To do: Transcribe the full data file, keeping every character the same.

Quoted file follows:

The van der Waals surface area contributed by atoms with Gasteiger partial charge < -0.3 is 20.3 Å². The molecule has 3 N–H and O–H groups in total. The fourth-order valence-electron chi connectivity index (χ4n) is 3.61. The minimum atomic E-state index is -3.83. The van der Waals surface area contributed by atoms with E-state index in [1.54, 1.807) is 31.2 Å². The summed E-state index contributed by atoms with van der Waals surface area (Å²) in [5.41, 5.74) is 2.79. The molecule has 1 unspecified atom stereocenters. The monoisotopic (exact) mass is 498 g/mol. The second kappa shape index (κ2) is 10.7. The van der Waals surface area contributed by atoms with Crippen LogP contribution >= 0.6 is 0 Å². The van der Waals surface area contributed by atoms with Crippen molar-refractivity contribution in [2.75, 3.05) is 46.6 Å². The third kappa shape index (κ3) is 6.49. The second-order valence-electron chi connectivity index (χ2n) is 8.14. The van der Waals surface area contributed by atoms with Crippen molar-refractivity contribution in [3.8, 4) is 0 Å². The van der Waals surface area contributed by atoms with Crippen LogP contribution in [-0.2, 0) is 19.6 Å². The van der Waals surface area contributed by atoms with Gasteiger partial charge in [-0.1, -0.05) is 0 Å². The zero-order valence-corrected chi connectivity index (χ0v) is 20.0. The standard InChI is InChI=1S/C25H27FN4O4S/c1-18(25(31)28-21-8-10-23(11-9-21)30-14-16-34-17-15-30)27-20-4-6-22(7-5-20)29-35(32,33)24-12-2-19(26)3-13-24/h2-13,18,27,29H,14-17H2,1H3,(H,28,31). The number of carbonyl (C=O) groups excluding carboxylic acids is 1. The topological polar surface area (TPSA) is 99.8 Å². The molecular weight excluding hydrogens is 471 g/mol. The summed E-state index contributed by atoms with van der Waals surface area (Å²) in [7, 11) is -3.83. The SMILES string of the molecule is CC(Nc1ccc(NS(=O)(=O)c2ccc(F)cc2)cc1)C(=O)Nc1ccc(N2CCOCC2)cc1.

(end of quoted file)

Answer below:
The van der Waals surface area contributed by atoms with Gasteiger partial charge < -0.3 is 20.3 Å². The molecule has 3 N–H and O–H groups in total. The fourth-order valence-electron chi connectivity index (χ4n) is 3.61. The minimum atomic E-state index is -3.83. The van der Waals surface area contributed by atoms with E-state index in [1.54, 1.807) is 31.2 Å². The summed E-state index contributed by atoms with van der Waals surface area (Å²) in [5.41, 5.74) is 2.79. The molecule has 1 unspecified atom stereocenters. The monoisotopic (exact) mass is 498 g/mol. The second kappa shape index (κ2) is 10.7. The van der Waals surface area contributed by atoms with Crippen LogP contribution >= 0.6 is 0 Å². The van der Waals surface area contributed by atoms with Crippen molar-refractivity contribution in [2.75, 3.05) is 46.6 Å². The third kappa shape index (κ3) is 6.49. The second-order valence-electron chi connectivity index (χ2n) is 8.14. The van der Waals surface area contributed by atoms with Crippen molar-refractivity contribution in [3.8, 4) is 0 Å². The van der Waals surface area contributed by atoms with Crippen LogP contribution in [-0.2, 0) is 19.6 Å². The van der Waals surface area contributed by atoms with Gasteiger partial charge in [-0.1, -0.05) is 0 Å². The zero-order valence-corrected chi connectivity index (χ0v) is 20.0. The standard InChI is InChI=1S/C25H27FN4O4S/c1-18(25(31)28-21-8-10-23(11-9-21)30-14-16-34-17-15-30)27-20-4-6-22(7-5-20)29-35(32,33)24-12-2-19(26)3-13-24/h2-13,18,27,29H,14-17H2,1H3,(H,28,31). The number of carbonyl (C=O) groups excluding carboxylic acids is 1. The topological polar surface area (TPSA) is 99.8 Å². The molecular weight excluding hydrogens is 471 g/mol. The summed E-state index contributed by atoms with van der Waals surface area (Å²) in [7, 11) is -3.83. The SMILES string of the molecule is CC(Nc1ccc(NS(=O)(=O)c2ccc(F)cc2)cc1)C(=O)Nc1ccc(N2CCOCC2)cc1.